The Gift of the Magi
My students were told to choose four of nine texts. This meant that many of them read all of the stories before they decided to “really read” the four chosen ones (oh my happy heart!) and their choices were thoughtful and deliberate.
They were more excited to read the ones they had chosen with their partners and have returned to class talking to each other about the stories with a greater level of enthusiasm, than when I have simply assigned the same story to every student to read on the same day.
I also gave a large chunk of time for the assignment so they could budget their class time and homework time over a couple of weeks, plan to meet with their partners, and make the assignment authentic and thoughtful rather than rushed.
I think about how I used to teach any of these stories. The Most Dangerous Game, or The Necklace for example could take up to a week as I would guide them through each word, each sentence, and explain the meaning as we went along. Because my students have been given a wide range of choice over the last year or so, they have become independent readers, and can not only access these classic short stories, but appreciate and enjoy them while they are at it.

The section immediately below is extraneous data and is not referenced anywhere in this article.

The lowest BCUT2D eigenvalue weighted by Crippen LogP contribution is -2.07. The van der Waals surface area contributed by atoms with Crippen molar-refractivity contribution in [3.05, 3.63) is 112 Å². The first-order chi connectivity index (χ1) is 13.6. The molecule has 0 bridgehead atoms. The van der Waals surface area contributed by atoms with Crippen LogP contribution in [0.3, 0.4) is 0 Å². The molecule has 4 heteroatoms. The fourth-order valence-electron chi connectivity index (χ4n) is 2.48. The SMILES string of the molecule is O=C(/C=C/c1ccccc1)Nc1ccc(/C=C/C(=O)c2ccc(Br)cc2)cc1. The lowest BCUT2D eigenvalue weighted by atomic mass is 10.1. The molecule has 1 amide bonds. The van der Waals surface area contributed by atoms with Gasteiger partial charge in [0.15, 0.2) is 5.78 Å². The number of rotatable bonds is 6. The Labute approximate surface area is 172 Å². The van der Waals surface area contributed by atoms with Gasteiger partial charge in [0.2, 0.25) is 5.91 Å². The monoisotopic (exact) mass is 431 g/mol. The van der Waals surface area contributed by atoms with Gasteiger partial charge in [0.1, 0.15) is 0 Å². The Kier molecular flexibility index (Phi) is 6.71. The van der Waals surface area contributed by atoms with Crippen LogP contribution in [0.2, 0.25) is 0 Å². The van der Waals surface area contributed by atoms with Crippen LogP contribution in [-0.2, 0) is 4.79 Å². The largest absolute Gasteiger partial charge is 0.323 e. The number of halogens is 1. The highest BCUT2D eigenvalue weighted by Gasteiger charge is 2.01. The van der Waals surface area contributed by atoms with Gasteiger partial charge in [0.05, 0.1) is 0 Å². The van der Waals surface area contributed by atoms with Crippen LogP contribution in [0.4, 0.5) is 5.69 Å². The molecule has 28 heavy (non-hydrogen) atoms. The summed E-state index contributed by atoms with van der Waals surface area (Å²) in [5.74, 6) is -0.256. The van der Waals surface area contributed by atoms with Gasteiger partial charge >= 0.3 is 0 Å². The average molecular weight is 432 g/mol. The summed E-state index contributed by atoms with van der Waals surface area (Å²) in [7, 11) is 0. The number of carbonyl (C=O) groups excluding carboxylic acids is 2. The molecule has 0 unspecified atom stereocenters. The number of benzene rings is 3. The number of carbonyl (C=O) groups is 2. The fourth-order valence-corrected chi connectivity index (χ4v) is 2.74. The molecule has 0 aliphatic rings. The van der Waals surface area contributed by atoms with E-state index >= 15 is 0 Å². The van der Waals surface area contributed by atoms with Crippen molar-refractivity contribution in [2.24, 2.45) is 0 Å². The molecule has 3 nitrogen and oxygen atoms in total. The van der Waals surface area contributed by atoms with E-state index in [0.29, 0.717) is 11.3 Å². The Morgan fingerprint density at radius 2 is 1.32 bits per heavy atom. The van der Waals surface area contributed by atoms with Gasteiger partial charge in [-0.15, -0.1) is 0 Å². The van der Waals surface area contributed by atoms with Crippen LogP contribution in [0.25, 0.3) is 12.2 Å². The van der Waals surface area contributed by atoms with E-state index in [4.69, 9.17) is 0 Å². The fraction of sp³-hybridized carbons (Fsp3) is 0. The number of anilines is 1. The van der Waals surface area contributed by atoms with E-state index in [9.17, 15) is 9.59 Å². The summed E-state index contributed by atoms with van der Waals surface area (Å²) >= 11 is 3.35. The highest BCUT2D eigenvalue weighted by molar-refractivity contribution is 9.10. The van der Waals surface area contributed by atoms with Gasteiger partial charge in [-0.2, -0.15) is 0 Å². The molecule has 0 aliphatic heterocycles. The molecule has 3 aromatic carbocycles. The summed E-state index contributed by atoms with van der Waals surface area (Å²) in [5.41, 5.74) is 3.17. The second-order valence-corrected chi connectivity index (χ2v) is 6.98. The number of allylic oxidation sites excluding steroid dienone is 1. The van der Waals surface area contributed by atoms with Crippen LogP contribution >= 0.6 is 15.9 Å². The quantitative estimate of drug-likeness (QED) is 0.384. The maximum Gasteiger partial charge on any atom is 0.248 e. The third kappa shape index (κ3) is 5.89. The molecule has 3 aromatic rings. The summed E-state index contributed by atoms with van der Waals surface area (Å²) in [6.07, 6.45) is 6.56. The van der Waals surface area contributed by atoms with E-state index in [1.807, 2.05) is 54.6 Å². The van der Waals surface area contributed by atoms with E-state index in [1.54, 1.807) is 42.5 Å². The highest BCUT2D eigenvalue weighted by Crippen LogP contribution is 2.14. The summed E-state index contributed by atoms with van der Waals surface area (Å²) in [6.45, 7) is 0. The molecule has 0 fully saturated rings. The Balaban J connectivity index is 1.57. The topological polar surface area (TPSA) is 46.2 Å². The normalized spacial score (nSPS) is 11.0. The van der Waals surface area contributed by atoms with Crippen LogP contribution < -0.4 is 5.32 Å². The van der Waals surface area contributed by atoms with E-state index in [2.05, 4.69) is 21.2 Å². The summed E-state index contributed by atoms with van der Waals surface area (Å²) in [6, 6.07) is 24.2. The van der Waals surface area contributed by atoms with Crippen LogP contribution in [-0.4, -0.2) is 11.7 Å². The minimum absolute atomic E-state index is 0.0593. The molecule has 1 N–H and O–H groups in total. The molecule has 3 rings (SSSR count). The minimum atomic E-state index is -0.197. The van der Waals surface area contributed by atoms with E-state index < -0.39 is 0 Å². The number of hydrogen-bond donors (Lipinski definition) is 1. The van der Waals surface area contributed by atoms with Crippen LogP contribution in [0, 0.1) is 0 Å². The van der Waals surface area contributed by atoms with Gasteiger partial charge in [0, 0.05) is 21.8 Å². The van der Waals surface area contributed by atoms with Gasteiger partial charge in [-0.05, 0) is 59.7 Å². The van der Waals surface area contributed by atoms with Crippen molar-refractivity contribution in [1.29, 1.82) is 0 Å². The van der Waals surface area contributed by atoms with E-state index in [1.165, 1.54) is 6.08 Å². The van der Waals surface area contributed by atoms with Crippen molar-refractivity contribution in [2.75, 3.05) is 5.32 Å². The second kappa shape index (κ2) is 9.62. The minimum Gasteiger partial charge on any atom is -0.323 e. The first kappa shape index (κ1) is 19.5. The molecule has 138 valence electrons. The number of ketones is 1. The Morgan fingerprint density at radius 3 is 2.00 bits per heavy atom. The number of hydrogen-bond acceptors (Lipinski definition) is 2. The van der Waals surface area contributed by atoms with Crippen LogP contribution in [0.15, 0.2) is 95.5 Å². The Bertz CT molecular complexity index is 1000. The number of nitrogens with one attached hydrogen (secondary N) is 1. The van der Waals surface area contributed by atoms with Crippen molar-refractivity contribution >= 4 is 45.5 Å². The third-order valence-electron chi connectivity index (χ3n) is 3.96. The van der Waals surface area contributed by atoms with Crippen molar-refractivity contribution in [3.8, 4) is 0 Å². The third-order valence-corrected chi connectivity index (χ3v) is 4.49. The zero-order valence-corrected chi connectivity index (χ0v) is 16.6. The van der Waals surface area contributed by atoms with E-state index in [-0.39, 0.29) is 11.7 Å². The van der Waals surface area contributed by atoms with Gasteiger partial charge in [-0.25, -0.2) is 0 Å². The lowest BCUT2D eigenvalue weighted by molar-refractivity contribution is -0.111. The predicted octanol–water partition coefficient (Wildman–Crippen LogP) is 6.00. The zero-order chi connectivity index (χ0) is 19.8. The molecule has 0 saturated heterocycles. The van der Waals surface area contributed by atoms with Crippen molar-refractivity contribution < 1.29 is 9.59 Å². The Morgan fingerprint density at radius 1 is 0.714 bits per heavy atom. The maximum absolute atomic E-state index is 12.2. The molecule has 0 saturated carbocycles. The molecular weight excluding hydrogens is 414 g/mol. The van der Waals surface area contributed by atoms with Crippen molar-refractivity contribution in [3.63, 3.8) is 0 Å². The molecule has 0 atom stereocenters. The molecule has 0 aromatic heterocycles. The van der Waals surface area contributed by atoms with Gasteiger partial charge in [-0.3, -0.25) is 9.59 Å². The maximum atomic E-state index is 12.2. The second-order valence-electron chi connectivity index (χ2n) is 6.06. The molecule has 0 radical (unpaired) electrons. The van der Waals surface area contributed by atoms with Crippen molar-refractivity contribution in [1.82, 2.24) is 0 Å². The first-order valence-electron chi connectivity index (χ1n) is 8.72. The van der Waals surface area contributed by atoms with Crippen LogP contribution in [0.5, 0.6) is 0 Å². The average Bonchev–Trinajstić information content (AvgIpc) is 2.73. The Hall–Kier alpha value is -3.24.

I’ve loved watching their independence blossom this spring as they tackle harder and harder texts. These are texts they often have very little background information on, but they are learning to find it themselves, use context clues, and talk to each other in their reading communities.
CommonLit has been a helpful tool as I have watched their progression.
It functions in many ways as an online textbook, but doesn’t feel cumbersome like a textbook can. There is a brief bio/intro with most texts, the lines are marked, and there are footnotes for difficult vocabulary. There are questions to answer as students read, and more thoughtful questions at the end of each selection.
What I really like about the questions on CommonLit is the discussion questions at the end of each selection. Students don’t need to write an essay or a formal short answer; instead they prepare for discourse, for literary discussion.
We’ve had great success with book clubs (and now story clubs) this year. I’ve loved the conversations I’ve overheard, the more “official” discussions the groups have had, and the individual conferences I’ve had with students. The classroom “talk” has been steadily increasing in quality and stamina, and our summative video discussions should be knock-out.
I’ve been so impressed with what giving students choice and voice can do. It feels intuitive after a few months of teaching like this, and not only have students developed strong independent reading lives, but now they are also able to tackle difficult, classic, canonized texts with confidence.
Julie has been teaching secondary language arts for nineteen years, spending the first fifteen in rural Central Oregon, and the last four in Amman, Jordan. She’s thrilled to report that she and her family will be moving across the agua to Managua, Nicaragua next year, where a new adventure will begin.
Follow her on twitter @SwinehartJulie